Arafat's health is said to be improving, reports Layla Hafez from Paris
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Following three days of treatment at Percy Military Hospital in Clamart, 40km southwest of Paris, Palestinian President Yasser Arafat's health has been reported "improved". Doctors have ruled out cancer but they cannot yet diagnose the president's condition and have to carry out further testing. According to the Palestinian ambassador in Paris, Layla Shahid, Arafat is eating and talking to his aides.
Mohamed Dahlan, former chief of Palestinian security, told Al-Ahram Weekly that he will remain in France, with Arafat, until the president's health improves. Concerning the possibility of a power vacuum developing in the Palestinian territories, Dahlan said that there is complete unity and solidarity at home. He stated that differences among rival parties have subsided and that the administration of daily life is continuing as normal. "This is not an easy time for the Palestinian people, but life will go on," he added.
At one point, CNN reported that Arafat had been diagnosed with leukaemia. This report was officially denied and since then Arafat's aides have decided to give no statements to the press apart from the daily briefing Layla Shahid offers at the hospital.
Reacting to Ariel Sharon's remarks on possible negotiations with a new Palestinian administration, Arafat's assistant, Nabil Abu Rudeina, said that the "address of the Palestinian government is Yasser Arafat".
Sharon's dream that Arafat would leave the Palestinian territories may have finally come true, but not in the manner Sharon wanted. Since he arrived in France for treatment, Arafat has become a focus of attention from the same international media that could not have access to him in his Ramallah siege.
Major television station vans are now parked in a row in front of the gates of the French military hospital. All bear satellite antennas, ready to report second by second any development in Arafat's state of health. The hospital's courtyard has turned into a gathering point for journalists, the Palestinian community in France and pro-Palestinian groups. Throngs are seen in the courtyard daily, waving Palestinian flags and chanting Arafat's name, filmed by the media and guarded by dozens of French police.
Arafat's health had deteriorated to the point at which he needed medical care outside of Ramallah -- his condition attributed to a blood disorder. The Israeli government promised to allow Arafat back in the territories after treatment, a promise that Sharon refused to give in the past. This time, Sharon could not risk the potential wrath of the Palestinian public nor the certain criticism of the international media and governments should Arafat die for lack of available treatment.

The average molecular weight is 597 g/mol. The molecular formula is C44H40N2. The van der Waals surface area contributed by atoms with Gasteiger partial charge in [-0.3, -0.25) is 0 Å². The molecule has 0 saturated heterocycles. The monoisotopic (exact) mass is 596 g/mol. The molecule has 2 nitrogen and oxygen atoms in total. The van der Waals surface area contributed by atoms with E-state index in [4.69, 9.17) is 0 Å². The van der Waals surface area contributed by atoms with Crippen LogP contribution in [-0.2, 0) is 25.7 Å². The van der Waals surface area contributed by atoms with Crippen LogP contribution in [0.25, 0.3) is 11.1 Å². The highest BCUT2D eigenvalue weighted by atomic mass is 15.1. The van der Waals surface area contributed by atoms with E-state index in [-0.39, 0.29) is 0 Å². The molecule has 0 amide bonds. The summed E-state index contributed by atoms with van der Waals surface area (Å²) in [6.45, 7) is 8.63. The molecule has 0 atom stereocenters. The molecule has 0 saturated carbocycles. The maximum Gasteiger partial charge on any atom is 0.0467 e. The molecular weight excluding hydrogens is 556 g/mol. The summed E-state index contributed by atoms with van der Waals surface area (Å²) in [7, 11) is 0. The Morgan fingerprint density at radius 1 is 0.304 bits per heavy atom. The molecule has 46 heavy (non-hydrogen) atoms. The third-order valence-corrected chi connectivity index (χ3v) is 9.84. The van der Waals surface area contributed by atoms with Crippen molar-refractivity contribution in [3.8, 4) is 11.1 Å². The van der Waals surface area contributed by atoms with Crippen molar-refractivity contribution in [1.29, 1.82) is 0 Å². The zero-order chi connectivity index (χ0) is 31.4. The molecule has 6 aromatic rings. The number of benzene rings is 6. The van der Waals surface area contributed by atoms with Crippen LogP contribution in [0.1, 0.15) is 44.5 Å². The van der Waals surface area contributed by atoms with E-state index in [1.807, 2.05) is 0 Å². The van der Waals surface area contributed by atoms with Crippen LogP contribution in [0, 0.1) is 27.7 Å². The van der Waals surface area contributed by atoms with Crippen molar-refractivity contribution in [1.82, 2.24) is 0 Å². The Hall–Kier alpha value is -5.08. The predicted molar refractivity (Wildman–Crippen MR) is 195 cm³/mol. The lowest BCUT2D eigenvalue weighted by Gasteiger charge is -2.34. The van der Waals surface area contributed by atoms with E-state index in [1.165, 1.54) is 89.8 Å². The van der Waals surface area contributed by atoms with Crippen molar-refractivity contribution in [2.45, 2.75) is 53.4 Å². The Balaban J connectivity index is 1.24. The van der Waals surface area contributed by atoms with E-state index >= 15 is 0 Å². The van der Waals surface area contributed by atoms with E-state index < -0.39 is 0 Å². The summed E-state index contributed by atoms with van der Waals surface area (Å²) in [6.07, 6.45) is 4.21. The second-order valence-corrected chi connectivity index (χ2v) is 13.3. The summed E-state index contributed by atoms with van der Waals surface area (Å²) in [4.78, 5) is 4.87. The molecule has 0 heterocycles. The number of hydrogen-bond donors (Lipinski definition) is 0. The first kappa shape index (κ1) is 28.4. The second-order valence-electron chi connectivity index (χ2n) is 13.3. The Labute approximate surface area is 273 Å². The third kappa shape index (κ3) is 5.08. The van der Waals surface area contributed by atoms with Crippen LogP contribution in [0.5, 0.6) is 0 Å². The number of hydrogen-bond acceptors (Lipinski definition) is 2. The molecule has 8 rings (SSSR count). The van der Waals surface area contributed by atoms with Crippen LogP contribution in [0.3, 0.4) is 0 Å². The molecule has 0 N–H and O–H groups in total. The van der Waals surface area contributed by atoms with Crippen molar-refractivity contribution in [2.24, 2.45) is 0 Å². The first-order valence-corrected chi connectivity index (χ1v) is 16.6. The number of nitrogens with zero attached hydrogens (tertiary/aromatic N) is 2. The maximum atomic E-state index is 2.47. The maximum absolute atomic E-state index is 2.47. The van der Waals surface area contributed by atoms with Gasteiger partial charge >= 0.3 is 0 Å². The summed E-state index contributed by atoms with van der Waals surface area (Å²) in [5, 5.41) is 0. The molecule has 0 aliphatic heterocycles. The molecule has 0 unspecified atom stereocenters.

France agreed to receive Arafat on purely humanitarian grounds, according to the French Foreign Ministry. Though it is unlikely that Arafat would have wanted to be in a better place. France is the only Western country with which Arafat has had close ties for the past 25 years. The Palestinian leader, during a visit to France in 1997, underlined this closeness by saying that every time he has a problem he goes to "doctor Chirac".
The honeymoon between Arafat and France goes back to 1974, when France, under President Valerie Giscard d'Estaing recognised the Palestinian Liberation Organisation (PLO) and established formal relations. In 1989, Arafat visited France for the first time and met President François Mitterrand who, as secretary-general of the Socialist Party, was a close friend of Israel. During that visit, Arafat was received with all the pomp reserved for heads of state. His visit was described as "historic", for it was during that visit that Arafat said that the PLO chapter was "outdated", effectively recognising the existence of Israel. The statement was a gift to President Mitterrand who, back in 1982, had told the Israeli Knesset that the PLO "speaks on behalf of fighters", a statement that contradicted Israel's claim that the PLO was a terrorist group.
Close relations between Arafat and France continued under Jacques Chirac who recognised Arafat as the legitimate president upon the latter's election in 1996. Chirac did not change his position even after the United States under President Bush isolated Arafat. Israel, for its part, has for some time ignored Arafat and refused to negotiate with him. Sharon has banned world leaders meeting with Arafat in Ramallah and threatened to boycott any politician who meets with the Palestinian president.
Other countries have towed the Israeli line, while France remained the only Western country whose foreign minister meets with Arafat. The last such meeting was on 30 June, when Michel Barnier met Arafat in Ramallah in his first ever tour of the region as French foreign minister. Nor can the Palestinians forget Chirac's response to Bush during the G8 summit in Canada in June 2003. Bush called for Arafat to be excluded from negotiations with Israel. In response, Chirac said, "we cannot ask the Palestinians to hold elections and at the same time tell them who to elect."